As Social Security paper checks have been replaced by electronic bank deposits, something unexpected and alarming has occurred. Thieves increasingly are stealing beneficiaries’ payments by rerouting them into their own accounts or onto a debit card.
Between October 2011 and June 2013, an astounding $28 million in benefit payments have been stolen.
On June 19, the U.S. Senate Special Committee on Aging brought together a panel of advocates and victims to examine the issue and figure out what can be done to mitigate these crimes. For the many people who live solely on Social Security income, paying for groceries, medication, utilities and other bills becomes impossible when payments are hijacked.
Here’s how scam artists are working the system: They get a beneficiary’s personal information (perhaps a scheming telemarketer pressures an elder for their Social Security number and bank account info). Then the fraudster contacts Social Security or bank officials, identifying himself as the account holder, and requests that the monthly benefit be redirected to another account (his own). Thieves are also hacking into people’s new online Social Security accounts and changing where the beneficiary’s Social Security payments are deposited.
One woman, Alexandra Lane, 73, testified before the Senate committee that three months of her Social Security electronic benefit, $3,500, were redirected from her bank account. It took her 50 days and a seemingly endless amount of appeals to her bank, Social Security field offices, police departments, government officials and finally to Sen. Bill Nelson, the committee chairman, before her benefits were reinstated.
She was among the more fortunate. Rebecca Vallas, an attorney at Community Legal Services of Philadelphia, told the committee that thieves stole six months of Social Security disability payments from a pre-paid debit card belonging to a 57-year-old woman. Officials with the Direct Express debit card refused to reimburse the woman, claiming they weren’t obligated under government rules. When the woman couldn’t pay her apartment rent, she was evicted.
“A single month of lost benefits can lead to enormous hardship,” Vallas said. “If Treasury [officials] require the switch to electronic benefits, they have an obligation to ensure that the methods are secure.”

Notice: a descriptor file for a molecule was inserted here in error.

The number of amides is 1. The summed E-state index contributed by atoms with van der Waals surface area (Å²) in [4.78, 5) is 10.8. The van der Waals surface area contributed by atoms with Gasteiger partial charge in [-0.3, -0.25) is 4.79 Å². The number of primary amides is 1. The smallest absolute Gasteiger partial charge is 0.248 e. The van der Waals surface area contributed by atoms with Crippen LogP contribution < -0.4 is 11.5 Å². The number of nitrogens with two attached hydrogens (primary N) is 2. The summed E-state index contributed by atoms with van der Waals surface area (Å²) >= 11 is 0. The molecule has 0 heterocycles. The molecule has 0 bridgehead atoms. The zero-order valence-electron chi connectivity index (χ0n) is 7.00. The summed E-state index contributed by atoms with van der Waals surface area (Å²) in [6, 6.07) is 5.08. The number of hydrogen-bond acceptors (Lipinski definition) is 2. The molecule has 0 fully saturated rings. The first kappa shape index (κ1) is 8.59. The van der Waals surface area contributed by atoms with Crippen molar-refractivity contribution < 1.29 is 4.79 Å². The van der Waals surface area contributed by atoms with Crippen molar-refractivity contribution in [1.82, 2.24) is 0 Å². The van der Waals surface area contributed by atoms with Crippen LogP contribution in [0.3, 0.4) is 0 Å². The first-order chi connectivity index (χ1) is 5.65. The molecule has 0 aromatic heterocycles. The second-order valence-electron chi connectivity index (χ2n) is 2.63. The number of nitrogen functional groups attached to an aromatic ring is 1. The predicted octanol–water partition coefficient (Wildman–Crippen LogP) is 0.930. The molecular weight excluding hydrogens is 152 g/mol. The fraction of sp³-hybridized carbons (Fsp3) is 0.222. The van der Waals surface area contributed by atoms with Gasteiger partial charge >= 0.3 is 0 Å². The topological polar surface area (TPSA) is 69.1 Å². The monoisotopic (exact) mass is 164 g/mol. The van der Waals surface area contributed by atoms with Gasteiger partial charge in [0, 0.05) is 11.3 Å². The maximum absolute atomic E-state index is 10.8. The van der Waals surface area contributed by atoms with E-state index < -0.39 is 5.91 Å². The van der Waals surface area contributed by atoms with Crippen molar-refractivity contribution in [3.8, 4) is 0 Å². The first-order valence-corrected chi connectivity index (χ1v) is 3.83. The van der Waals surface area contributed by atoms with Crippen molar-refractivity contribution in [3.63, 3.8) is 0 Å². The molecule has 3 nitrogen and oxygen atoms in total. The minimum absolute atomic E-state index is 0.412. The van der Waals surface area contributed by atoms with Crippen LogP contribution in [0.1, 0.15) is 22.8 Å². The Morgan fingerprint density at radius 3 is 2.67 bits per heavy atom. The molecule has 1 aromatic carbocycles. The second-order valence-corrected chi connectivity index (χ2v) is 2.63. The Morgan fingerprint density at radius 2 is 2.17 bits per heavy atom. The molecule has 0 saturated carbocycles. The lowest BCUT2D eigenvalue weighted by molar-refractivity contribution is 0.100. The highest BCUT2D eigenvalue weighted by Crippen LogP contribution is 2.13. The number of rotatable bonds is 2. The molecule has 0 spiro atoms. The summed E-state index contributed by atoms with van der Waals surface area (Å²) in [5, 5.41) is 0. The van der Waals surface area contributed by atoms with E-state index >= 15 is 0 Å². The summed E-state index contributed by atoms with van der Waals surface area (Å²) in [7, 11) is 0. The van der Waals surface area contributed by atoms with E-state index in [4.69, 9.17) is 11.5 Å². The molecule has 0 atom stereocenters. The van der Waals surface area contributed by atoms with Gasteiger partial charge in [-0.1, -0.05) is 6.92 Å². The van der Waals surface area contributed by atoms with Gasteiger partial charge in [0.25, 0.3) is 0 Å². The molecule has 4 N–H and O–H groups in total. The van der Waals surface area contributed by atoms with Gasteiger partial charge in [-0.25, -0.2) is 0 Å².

Sen. Nelseon insisted recipients who’ve been victimized “must be made whole in a timely manner.”
“Social Security is all their income for one-third of the people in Florida” whose electronic payments were rerouted, he said. “Our goal is to prevent this from happening.”
Vallas also urged Treasury officials to expand the conditions under which beneficiaries can waive the requirement to switch to electronic benefits. Currently, beneficiaries can only get waivers if they’re older than 90, mentally impaired or live in a rural area, making it difficult to access a bank.
In addition, she pressed officials to make waiver forms available to the public. To get a waiver, she said, a person must contact the Treasury call center and request the form by mail – but call center representatives often give them a hard time and sometimes refuse to mail one. “Ive had to do battle” to get the call center to send a form, Vallas said.
“People are legally entitled to get that form,” Sen. Elizabeth Warren of Massachusetts said. If Treasury officials are planning to mail out a letter in July, “threatening” the remaining 2 percent of Social Security beneficiaries who haven’t made the switch to electronic benefits to do so, it must explain that waivers are an option. And the forms must be accessible to the public, she added.
A few things you can do to prevent this kind of fraud:
- Never give out your personal information to unsolicited callers
- Don’t agree to accept pre-paid debit cards or credit cards in another person’s name
- Never send or wire money to an unknown person
- Contact your local SSA office if you receive a call from a person claiming to be from SSA, and that person asks you to provide your Social Security number or other information.
[You can report suspicious activity to the Social Security Fraud Hotline, or by phone at 1-800-269-0271.]
Photo: Daniel Grill/Tetra images RF/Getty Images
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